These days I’m often the person standing on stage, trying to add some historic perspective to new developments. But even I had to look up CHIP-8, because it’s been a while. Initially written for the COSMAC VIP micro-computer towards the end of the 1970s, perhaps its most famous ports actually ran some 20 years later, on the HP-48 series of graphing calculators.
CHIP-8 is an interpreted programming language, that ran on a number of 8-bit micro-computers between the late 1970s and early 1980s. The machines typically had on a few KB of memory, so the CHIP-8 interpreter itself was crammed into only 512 bytes of memory, while programs—generally entered in raw hexadecimal—were of similar size, or even at times smaller and run on a CHIP-8 virtual machine.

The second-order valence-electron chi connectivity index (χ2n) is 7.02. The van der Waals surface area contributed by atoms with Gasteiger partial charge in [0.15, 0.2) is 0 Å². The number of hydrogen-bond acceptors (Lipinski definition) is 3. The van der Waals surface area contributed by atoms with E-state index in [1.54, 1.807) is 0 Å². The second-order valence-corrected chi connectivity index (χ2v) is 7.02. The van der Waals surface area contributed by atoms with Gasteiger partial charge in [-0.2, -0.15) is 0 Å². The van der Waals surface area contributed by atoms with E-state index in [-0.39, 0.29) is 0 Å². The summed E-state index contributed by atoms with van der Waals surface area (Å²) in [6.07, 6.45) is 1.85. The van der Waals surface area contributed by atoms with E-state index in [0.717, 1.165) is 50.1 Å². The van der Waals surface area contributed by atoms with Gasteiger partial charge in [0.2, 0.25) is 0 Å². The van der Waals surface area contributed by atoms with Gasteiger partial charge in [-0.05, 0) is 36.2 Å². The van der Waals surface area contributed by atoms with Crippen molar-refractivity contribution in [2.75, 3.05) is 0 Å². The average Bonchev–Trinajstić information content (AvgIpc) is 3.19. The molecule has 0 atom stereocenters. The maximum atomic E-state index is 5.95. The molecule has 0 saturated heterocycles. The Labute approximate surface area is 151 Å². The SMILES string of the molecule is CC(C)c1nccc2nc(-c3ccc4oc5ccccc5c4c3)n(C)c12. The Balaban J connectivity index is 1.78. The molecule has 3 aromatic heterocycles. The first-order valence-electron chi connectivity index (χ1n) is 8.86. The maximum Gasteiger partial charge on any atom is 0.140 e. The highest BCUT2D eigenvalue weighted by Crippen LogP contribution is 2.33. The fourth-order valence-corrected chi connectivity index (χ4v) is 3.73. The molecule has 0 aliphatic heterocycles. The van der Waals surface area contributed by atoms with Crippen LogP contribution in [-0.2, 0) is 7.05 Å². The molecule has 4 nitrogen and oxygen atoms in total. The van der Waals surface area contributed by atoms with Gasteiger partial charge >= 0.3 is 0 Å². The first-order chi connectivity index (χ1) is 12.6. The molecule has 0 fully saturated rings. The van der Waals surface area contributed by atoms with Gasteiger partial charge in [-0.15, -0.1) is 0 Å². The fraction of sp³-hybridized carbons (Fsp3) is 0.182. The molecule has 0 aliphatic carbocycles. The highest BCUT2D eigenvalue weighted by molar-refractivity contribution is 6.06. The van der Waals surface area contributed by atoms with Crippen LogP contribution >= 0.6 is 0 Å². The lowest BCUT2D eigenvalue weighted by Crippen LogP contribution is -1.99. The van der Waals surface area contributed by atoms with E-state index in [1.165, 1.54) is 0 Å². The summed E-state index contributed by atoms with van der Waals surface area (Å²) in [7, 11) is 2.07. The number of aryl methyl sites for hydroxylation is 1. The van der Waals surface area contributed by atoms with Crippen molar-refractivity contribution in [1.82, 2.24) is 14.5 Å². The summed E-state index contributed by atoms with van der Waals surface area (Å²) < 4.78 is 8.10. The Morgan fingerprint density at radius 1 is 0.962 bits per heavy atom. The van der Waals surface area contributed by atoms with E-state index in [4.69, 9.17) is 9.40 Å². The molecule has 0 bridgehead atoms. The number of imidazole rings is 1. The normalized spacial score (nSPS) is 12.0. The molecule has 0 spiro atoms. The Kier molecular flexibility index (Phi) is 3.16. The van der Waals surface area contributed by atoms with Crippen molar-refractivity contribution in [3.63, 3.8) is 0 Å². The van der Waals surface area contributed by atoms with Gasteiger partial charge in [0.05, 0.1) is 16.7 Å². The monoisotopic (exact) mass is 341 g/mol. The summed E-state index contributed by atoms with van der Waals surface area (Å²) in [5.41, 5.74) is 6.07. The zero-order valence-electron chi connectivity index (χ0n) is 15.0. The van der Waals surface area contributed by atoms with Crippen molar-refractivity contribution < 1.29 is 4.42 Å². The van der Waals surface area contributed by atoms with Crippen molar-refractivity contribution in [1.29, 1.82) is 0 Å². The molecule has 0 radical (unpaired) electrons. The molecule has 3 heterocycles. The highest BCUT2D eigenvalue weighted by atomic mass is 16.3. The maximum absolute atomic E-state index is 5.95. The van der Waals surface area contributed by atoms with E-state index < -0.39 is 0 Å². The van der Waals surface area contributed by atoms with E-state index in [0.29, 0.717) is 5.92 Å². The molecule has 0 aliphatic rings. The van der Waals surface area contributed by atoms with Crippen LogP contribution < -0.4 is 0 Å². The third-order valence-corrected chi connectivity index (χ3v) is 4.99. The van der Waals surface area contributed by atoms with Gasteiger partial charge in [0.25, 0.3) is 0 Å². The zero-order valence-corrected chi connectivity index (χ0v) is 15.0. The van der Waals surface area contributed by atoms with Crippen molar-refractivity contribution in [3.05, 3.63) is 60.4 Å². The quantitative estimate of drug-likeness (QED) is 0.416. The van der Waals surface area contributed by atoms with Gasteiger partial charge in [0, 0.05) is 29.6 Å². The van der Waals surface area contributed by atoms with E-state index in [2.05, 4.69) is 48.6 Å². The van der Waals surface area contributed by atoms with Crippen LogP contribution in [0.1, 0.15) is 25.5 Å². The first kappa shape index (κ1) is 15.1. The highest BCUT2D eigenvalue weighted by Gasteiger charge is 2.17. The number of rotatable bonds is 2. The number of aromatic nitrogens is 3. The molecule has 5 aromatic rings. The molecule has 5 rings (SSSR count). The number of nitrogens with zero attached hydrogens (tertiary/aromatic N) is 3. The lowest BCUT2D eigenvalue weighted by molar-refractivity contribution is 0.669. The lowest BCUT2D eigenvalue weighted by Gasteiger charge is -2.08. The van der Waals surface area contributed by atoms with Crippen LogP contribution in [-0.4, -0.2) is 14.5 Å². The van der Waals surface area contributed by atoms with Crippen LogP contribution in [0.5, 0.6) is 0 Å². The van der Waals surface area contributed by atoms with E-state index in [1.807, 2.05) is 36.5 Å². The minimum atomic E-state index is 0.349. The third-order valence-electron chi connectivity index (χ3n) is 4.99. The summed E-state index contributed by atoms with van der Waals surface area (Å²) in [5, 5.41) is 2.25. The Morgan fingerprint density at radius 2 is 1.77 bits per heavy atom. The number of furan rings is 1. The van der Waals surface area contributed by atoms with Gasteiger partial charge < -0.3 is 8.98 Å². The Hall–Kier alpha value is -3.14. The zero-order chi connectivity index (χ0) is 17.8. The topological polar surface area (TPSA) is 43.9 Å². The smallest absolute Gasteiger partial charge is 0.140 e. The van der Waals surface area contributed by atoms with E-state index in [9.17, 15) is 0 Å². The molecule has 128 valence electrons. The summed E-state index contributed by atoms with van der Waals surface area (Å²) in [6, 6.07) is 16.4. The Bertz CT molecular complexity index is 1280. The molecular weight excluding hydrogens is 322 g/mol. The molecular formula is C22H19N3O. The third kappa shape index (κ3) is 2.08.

Revived in the 1990s by Andreas Gustafsson to provide an interpreted language for the then popular HP-48 graphing calculators to let people write general use programs and, rather critically, games. This CHIP-48 port as it became known was the inspiration for a number of other ports; however most of these were based around a CHIP-8 emulator and disassembler written by David Winter.
Full details of the Marczewski’s FPGA port can be found in the project’s GitHub repo, and the code is licensed under the MIT license, except for the games subdirectory. This contains copies of many of the classic video games ported to CHIP-8 like Pong, Space Invaders, Tetris, and Pac-Man. These are, reportedly, but not terribly reliably, usually regarded as being in the public domain.